Five months after the Los Angeles city government began to debate new ordinances to confront our deepening homeless calamity, the City Council on November 18 announced its first steps. The L.A. Times in an editorial the next day declared the effort "a start, even if some of the measures are anemic."
In September the Council had promised to raise $100 million to abate homelessness in the city. The county supervisors pledged their own $100 million fund. As of the November 18 announcements the kitty contained only $16 million. Specific proposals were to set aside vacant city buildings as winter shelters and to seek out parking lots where people living in cars and RVs could camp at night, possibly with porta potties supplied by the city. These are promising beginnings, but Council members pointed out that many bureaucratic hurdles stood in the way of assigning buildings to such uses and nothing was likely to happen until the new year. One L.A. Times report suggested that the parking lots under consideration were those of churches and not city property.
The legislators were spurred by the impending arrival of the historically large El NiÌ±o rainstorms in January which may actually drown homeless people living in culverts and river beds.
Other goals were to expand warehouse space to serve both for voluntary storage of street peoples possessions and to hold property seized in camp cleanups. At present there is only one such warehouse, located in Skid Row. Under the new ordinances homeless property can only be seized if there is a city storage facility within two miles of the demolished camp.
The City Councils Homeless Committee is supposed to submit its full proposal in January so it is unlikely that the new ideas will get far before then.
Mayor Garcetti had previously said he would declare a homeless emergency, similar to those for natural disasters. He has decided not to go that far at this time. It is unclear whether such a declaration would generate any state or federal financial aid, but retired UCLA law professor Gary Blasi, a frequently quoted specialist on homelessness, told the Times that such a declaration would allow the Mayor to take some simple direct steps without having to wait for long debates in the City Council:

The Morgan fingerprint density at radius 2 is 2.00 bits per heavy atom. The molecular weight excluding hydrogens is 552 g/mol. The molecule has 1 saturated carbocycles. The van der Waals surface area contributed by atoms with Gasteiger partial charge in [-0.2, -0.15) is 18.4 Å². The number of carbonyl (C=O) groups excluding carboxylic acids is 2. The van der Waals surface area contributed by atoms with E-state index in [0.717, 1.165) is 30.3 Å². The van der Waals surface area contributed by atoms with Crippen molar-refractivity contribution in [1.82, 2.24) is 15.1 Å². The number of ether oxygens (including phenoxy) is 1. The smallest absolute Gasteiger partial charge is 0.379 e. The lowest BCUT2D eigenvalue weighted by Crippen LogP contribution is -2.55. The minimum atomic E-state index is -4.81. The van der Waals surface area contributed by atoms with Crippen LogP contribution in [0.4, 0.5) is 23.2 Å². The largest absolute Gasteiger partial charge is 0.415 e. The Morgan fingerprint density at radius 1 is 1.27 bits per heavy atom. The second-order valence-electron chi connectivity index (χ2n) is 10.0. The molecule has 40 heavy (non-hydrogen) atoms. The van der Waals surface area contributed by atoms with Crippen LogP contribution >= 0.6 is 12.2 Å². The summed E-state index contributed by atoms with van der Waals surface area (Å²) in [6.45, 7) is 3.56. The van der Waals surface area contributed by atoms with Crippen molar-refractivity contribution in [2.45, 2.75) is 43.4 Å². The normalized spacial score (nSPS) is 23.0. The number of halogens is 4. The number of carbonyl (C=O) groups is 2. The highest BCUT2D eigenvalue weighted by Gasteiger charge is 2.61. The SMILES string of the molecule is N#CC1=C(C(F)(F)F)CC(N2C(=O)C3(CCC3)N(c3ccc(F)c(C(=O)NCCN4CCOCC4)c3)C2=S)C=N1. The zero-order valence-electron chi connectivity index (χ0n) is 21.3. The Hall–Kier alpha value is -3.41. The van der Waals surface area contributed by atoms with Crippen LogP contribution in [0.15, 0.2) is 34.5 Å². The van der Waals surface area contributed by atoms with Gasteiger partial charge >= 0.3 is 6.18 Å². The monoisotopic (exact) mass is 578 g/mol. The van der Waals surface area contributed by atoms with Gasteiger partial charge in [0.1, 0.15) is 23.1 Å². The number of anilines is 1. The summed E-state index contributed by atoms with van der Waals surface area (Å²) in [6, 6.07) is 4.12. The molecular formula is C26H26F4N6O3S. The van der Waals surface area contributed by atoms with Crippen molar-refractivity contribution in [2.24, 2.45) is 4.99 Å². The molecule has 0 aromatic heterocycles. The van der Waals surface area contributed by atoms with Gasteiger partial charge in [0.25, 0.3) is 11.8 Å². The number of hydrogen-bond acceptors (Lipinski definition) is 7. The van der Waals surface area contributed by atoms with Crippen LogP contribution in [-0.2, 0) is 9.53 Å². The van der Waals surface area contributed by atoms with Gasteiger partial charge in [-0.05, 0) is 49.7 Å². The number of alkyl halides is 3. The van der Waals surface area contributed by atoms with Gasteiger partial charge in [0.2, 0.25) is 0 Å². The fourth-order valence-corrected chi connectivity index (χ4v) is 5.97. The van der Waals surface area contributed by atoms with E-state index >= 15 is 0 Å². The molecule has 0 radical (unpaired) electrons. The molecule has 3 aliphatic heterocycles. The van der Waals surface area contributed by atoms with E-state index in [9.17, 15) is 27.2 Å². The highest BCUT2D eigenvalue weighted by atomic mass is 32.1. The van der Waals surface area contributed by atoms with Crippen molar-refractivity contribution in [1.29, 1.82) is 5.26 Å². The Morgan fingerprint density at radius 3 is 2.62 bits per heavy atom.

"For example, the mayor could ensure that people sleeping on sidewalks are provided with wooden pallets or other means of getting their bedding and clothing off the cold, wet ground, or providing tarps that can supplement the leaky tents and makeshift shelters in keeping them dry."
The most successful strategy in reducing chronic homelessness has been Housing First. This means not demanding of mentally ill or addicted street people that they go clean before being offered housing. Getting the chronic cases into housing as the first step has been far more successful than trying to cure their addictions or mental conditions while they are still camped in alleys and under bridges. And where such housing, generally requiring social work supervision, has been provided it has greatly reduced the costs of leaving these people on the streets. Charges for frequent emergency room care and police intervention when untreated people get out of control have been proven to be far greater than the costs of housing and preventive care.
At the same time, Housing First, given the large initial costs of creating or allocating the housing, cannot realistically take the extremely large numbers of unsheltered off the streets. A second policy arrow in the official quiver needs to be expanding the shelter system, and with shelters that can take people in for months, not just days.
Here it is helpful to contrast New Yorks approach to the homeless to our citys. In L.A. County as of January 2015 there were 44,359 homeless people, of which 31,018 or 70% were unsheltered, living on the streets. For the city the numbers were 25,686 with 17,667 unsheltered, at 69%. New York, in contrast, has invested hugely in its semi-long-term shelter system. Its numbers are 59,305 total homeless, of whom the city claims only 3,300, or 5.6%, are unsheltered. New York this year is spending about $950 million on its shelter system, while L.A. last year spent $100 million of which 87% went for police and emergency Fire Department ambulances, very little for either housing or shelters.
New York on November 17 announced it plans to invest $3 billion in housing for the homeless, creating 15,000 new units over the next fifteen years, or a steady $200 million a year. Half will be newly built and the other half are to be purchased by the city and reallocated as supportive housing for the homeless.
We can see from this that New York is taking this problem more seriously than Los Angeles, and after beginning with its extensive shelter operation is now expanding into specialized housing for the unsheltered and to remove a fair number from the sheltered population into permanent housing.
One thing that makes the problem in Los Angeles more intractable, in addition to the small amounts of money devoted to it, is the warm weather. Without punishing winters Los Angeles has attracted an unusually large percentage of long-term chronic homeless individuals with mental or addiction problems that make them resistant to leaving the streets and difficult to treat. We hope that our city and county in January will begin to take more aggressive steps, both for humanitarian reasons and because the spread of homeless camps undeniably constitutes a public health, crime, and trash problem.